Last updated: July 25, 2014
On Wednesday, July 16, at approximately 6 pm, three 17 year-old males arrived at the Yosemite Medical Clinic seeking medical attention for injuries to their legs, ankles, and feet. The subjects all sustained their injuries while sliding down the Silver Apron, a large, sloping granite area that the Merced River flows over, located in between Vernal Fall and Nevada Fall, just east of Yosemite Valley, and which is a closed area. Moments later, two more 17-year-old males, unrelated to the previous group, walked into the clinic and, similarly, requested medical attention for lower extremity traumatic injuries caused by sliding down the Silver Apron.
Due to a language barrier, the exact details of how each of the five individuals hurt themselves are not known. One subject recounted entering the area and being surprised by how slippery the Silver Apron was, even where the granite was not wet. He further explained that when he started sliding down the Silver Apron, there was no way to slow down, let alone stop, before striking the pile of boulders and rocks at the base. The injuries sustained by the five subjects included lower leg and buttock abrasions, lower leg lacerations, and a sprained left ankle.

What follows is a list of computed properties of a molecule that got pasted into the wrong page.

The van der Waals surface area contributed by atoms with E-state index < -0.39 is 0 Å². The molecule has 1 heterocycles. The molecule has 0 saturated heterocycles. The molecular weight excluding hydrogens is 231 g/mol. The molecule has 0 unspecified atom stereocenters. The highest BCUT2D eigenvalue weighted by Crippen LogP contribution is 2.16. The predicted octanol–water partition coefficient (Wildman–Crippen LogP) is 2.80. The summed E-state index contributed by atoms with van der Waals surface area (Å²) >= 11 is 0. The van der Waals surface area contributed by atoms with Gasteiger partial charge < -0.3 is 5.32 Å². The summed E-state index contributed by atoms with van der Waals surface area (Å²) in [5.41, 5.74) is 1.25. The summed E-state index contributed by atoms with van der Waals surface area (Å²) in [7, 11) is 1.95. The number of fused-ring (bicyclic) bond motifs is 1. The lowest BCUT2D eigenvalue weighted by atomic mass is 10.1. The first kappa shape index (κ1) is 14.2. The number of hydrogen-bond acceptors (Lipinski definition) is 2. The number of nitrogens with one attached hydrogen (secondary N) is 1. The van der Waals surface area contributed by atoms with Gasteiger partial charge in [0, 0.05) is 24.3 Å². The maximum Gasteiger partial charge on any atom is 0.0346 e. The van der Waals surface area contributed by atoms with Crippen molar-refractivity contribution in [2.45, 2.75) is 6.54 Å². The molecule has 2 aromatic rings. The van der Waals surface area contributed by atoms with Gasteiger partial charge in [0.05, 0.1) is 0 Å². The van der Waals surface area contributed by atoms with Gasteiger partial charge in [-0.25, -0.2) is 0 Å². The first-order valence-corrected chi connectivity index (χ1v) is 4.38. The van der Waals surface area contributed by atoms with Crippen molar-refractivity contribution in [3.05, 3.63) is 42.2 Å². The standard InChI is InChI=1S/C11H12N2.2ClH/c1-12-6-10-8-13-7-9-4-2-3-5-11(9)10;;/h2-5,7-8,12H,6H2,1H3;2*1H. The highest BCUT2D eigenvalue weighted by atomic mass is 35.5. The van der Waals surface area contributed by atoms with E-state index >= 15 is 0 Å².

Every year at the Silver Apron, significant numbers of visitors are injured at the Silver Apron (read about several incidents in July 2013, as well as one from 1888). Visitors either deliberately slide down the wet slope and then crash into the unavoidable pile of rocks at the entry to Emerald Pool, or, before they even have a chance to start sliding, they slip and fall on the slick granite. Often, hikers suffer more traumatic injuries than those sustained by the subjects mentioned above. There appears to be a correlation between a drop in the flow of the Merced River and an increase in the number of visitors injured at the Silver Apron. Visitors hiking along the Mist Trail are strongly advised to stay on the trail and away from the Merced River between the Happy Isles Trailhead and Little Yosemite Valley, especially when the river level drops. The smooth, polished granite of the river bed, whether wet or dry, is extremely slick, and the currents of the river remain deceptively powerful.